# Electrochemical Impedance Spectroscopy (EIS)

As its name suggests, electrochemical impedance spectroscopy (EIS) falls under the domain of electrochemistry. It is an analytical technique that finds remarkable applications in surface-level studies, photovoltaic systems, batteries, etc.

In this article, we have briefly explained the working principle, instrumentation, equipment, and applications of electrochemical impedance spectroscopy. Moreover, the advantages of EIS are also discussed.

So, let’s begin reading to learn all you need to know about EIS on a beginner level.

## What is electrochemical impedance spectroscopy (EIS)-Definition

EIS measures the impedance of a system. This method utilizes complex mathematical transforms, first explained by Oliver Heaviside in the late 19th century.

Electrochemical impedance is often measured by subjecting an electrochemical cell to an alternating current (AC) potential or a small excitation signal. The response is recorded as a result of this potential and is called an AC signal. A small excitation signal is used to get a pseudo-linear response. The analysis of the current signal can be done by using a Fourier transform series (sum of sinusoidal functions).

Pseudo-linear response: In a Pseudo-linear system, the response of current to a sinusoidal potential is a sinusoid at the same frequency, but a shift in phase occurs.

## What is the basic working principle of electrochemical impedance spectroscopy (EIS)?

Electrical Resistance (R) is a well-known term referring to the resistance in the flow of current in an electrical circuit. As per Ohm’s law, resistance is defined as the ratio of voltage (E) to current (I).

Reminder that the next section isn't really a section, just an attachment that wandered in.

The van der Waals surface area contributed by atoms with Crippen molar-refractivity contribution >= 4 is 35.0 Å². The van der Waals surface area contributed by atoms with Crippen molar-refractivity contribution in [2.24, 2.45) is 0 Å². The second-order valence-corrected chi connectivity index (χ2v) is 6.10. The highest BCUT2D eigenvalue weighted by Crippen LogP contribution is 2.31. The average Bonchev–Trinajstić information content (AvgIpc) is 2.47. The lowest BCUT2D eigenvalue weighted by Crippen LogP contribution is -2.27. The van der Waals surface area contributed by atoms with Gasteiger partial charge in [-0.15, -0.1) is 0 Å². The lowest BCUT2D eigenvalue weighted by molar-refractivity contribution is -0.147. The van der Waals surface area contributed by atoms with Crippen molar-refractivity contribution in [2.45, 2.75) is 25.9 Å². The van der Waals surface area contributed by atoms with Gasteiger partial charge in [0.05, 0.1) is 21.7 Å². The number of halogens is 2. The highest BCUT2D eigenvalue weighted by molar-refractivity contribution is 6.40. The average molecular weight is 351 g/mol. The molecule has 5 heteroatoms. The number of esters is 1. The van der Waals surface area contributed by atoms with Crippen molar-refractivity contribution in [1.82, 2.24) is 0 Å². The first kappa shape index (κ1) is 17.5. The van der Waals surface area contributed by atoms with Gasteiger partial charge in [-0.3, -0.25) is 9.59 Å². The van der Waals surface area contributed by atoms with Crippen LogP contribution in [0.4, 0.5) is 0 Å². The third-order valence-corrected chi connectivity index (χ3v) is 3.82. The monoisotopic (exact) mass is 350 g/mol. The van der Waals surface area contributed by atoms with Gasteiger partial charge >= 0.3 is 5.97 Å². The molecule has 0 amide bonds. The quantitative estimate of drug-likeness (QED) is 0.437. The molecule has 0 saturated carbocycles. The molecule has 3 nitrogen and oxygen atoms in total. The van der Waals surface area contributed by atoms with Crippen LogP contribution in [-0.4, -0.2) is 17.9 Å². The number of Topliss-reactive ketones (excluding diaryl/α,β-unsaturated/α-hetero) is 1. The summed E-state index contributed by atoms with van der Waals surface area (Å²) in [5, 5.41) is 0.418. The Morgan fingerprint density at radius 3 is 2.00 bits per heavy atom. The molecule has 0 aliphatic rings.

$R&space;=&space;\frac{E}{I}..........Equation&space;(i)$

However, this relationship is limited to one circuit element, such as the ideal resistor.

The properties of an ideal resistor include the following:

• It must obey Ohm’s law at all levels of voltage and current.
• Value of resistance should not depend on frequency.
• In an ideal resistor, AC current and voltage signals must be in-phase.

Whereas, in the real world, circuit elements are more complex; therefore, a new term is introduced, i.e. impedance, rather than sticking to the simpler concept of resistance.

Impedance (Z): Like resistance, impedance is also a measure of the ability of a circuit element to resist the flow of electrical current. However, it is not confined to the properties of an ideal system mentioned above.

A sample is subjected to alternating current (AC) voltage at various frequencies, and the current response is measured. In the EIS technique, the impedance spectra generated are analyzed by electrical circuits, also known as equivalent electrical circuits. Electrical circuits consisting of components such as capacitances (C), inductances (L), and resistors (R) that join in a specific way to reproduce the impedance spectra.

In a conventional EIS, matter-electrode interactions involve mass transfer and charge transfer from the solution (in bulk) to the surface of the electrodes. These interactions also take into account the concentration of electroactive species as well as electrolytic resistance.

Equivalent circuit: The circuit contain capacitors, resistances, and/or constant phase elements connected either in series or parallel to form an equivalent circuit.

Randles equivalent circuit: The equivalent circuit is implemented so that the individual components of the EIS system can be understood and evaluated.

The components of an electrochemical impedance system include double-layer capacitance at the electrode surface (Cdl), charge transfer resistance (Rct), the resistance of solution (Rs), and Warburg resistance (Zw).

Warburg resistance (Zw) occurs due to the diffusion process at the electrolyte-electrode interface.

## EIS- instrumentation and equipment

1. Frequency Response Analyzer (FRA)

• FRA impose a small signal of alternating current to the system (circuit) under investigation.
• This instrument also determines the impedance of the cell at the given frequency.

2. Electrode and cell system

EIS consists of three electrodes that are set up in a cell, namely: